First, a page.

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jedavu:

Amusing “Cartoon Bombing” Cleverly Interacts With Surroundings

For French illustrator Troqman, the world is a stage to display artwork that he calls “cartoon bombing.” The artist travels with a spiral-bound sketch pad and draws amusingly-exaggerated pictures that cleverly interact with their environment. Troqman has placed his handiwork in grocery store freezers, on the ledge of buildings, and even in the bathroom.

distressed-robot-sounds asked:

Hi! I'm a junior in high school right now and your art is so inspiration (i've finally been able to track down your blog after seeing it all over tumblr). I'm interested in animation as well! I had wanted to go to SVA for awhile but lately I've been hearing some mixed reviews. I also am getting little to no help from my family with paying for colleges so I have no clue what to do basically. Any advice you can give would be godsent. Thank you so much!!

danaterrace:

Hello! Hoof that’s a tough situation. I hope this can help.

The thing I learned after spending 4 years at SVA and over 100k in loans is that… You don’t need to go to college to become a successful artist. Well fuck! Wish someone told me sooner. What you DO need is the discipline to spend your time productively (to build just as good of a portfolio as any other graduating student) and a proactive attitude. There are plenty of courses online that will teach you the basics of storyboarding, character design, gesture drawing, digital painting, etc at a FRACTION of the price from any school. (check out http://www.schoolism.com/school.php or if you’re in SoCal, http://conceptdesignacad.storenvy.com!) Look to see if your town offers any figure drawing classes (because that will always be your most important class), again MUCH cheaper than paying for school, or just ask your friends to pose for you.

One thing you could do is hit up some people who go to schools you like and ask about their courses. Most people will be kind enough to respond haha. I used to incessantly bother people from Gobelins or CalArts ;;; But hey it resulted in some pretty rad friendships! We’re all just trying to learn, here. Start giving yourself weekly assignments based off of what you hear. Challenge yourself! Find online communities that do weekly challenges, or daily challenges like Sketch Dailies. It’ll be super important to make yourself an online presence because even though you won’t be around industry folk in person you could still be in their MINDS. Doing a film once a year, like what is required of both CalArts and SVA students, and debuting it online will help a TON. Think about it! That’s four films to show potential employers that you know your shit and you’ve done your research. And the tools to make films are so easily.. downloadable. TV Paint and Flash for 2D animation, After Effects and Final Cut for compositing (those two take some getting used to but there are enough youtube tutorials to teach you everything you need to know), Photoshop for your pretty paintings (unless you’re all traditional in which case more power to ya). I don’t condone pirating but… OkayyesIdo. At least until you can pay for it yourself ; )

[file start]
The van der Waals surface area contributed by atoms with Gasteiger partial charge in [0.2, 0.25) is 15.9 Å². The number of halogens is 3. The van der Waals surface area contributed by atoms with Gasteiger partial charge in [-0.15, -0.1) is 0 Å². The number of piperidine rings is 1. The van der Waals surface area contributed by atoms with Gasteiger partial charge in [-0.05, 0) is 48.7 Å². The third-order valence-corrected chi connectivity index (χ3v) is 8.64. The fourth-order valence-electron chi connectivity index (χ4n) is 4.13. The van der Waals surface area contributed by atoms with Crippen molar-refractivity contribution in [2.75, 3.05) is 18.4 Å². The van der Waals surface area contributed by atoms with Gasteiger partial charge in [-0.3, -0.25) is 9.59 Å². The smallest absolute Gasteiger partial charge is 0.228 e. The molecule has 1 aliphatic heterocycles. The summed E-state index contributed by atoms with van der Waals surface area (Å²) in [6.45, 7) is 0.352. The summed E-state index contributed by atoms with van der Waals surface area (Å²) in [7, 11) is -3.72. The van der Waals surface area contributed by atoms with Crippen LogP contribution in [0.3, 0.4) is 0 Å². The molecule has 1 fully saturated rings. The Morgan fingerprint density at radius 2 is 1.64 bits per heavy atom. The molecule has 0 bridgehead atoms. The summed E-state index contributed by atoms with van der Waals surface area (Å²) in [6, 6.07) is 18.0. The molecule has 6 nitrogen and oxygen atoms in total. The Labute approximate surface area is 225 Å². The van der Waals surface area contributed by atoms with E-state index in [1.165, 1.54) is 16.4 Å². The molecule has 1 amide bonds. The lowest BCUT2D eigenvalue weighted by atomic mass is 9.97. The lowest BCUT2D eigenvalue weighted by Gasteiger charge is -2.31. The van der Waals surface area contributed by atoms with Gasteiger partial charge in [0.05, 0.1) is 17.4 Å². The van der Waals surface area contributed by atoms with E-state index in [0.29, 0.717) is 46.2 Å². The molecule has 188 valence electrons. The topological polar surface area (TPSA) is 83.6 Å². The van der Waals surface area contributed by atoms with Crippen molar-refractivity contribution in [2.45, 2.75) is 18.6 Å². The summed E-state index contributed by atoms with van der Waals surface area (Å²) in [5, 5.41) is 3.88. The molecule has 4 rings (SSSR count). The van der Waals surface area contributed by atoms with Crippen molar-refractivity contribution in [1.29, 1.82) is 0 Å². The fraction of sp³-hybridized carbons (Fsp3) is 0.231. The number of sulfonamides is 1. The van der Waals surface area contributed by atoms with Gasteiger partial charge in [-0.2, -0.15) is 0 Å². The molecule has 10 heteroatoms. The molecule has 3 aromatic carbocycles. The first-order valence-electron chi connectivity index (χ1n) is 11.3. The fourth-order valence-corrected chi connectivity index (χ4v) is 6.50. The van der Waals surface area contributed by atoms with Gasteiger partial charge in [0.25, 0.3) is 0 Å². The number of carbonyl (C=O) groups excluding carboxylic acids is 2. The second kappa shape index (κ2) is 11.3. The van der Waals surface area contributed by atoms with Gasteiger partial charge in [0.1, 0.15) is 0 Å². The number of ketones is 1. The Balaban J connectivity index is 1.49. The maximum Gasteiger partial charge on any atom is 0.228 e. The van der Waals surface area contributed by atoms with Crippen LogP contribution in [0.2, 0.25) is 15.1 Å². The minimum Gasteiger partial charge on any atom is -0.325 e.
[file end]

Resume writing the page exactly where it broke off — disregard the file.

Clearly I’m not an expert on what to do if college isn’t an option for you but from what I’ve gleaned from coworkers and friends who went down that path it’s entirely possible to do it. 

Good luck! 

unwomanlythoughts:

microaggressions:

When a financial institution asks me my “mother’s maiden name” as a security question. Because it’s assumed that I have at least one and no more than one mother in my life AND that she married AND that she gave up her own name AND that that part of her identity was erased enough from my public history so as to be a password to access my private information.

Holy crap, I never realized.

malcolmsex:

pennislots:

riningear:

Every time this post comes around, I have to explain this. 

Watch Dennou Coil, the most underrated anime pretty much ever. 

  • Yes, this is the standard of animation throughout the series. 
  • AND THIS IS A FILLER EPISODE. 
  • It’s basically about kids with what’s essentially Google Glass: The Game. The whole world is affected by this game. Traffic lights, school, anything. 
  • It’s good in the beginning and gets really, really good by the end. 
  • Shows the vulnerabilities of children.
  • Well-written children in general. They fall under some tropes but they don’t suffer from the usual fallacies of writing children into series. 
  • And yeah, the filler episodes are really good. The whole series is worth watching. 

Reblogging as a reminder to myself

 wish this show was longer.

(Source: piyox22)

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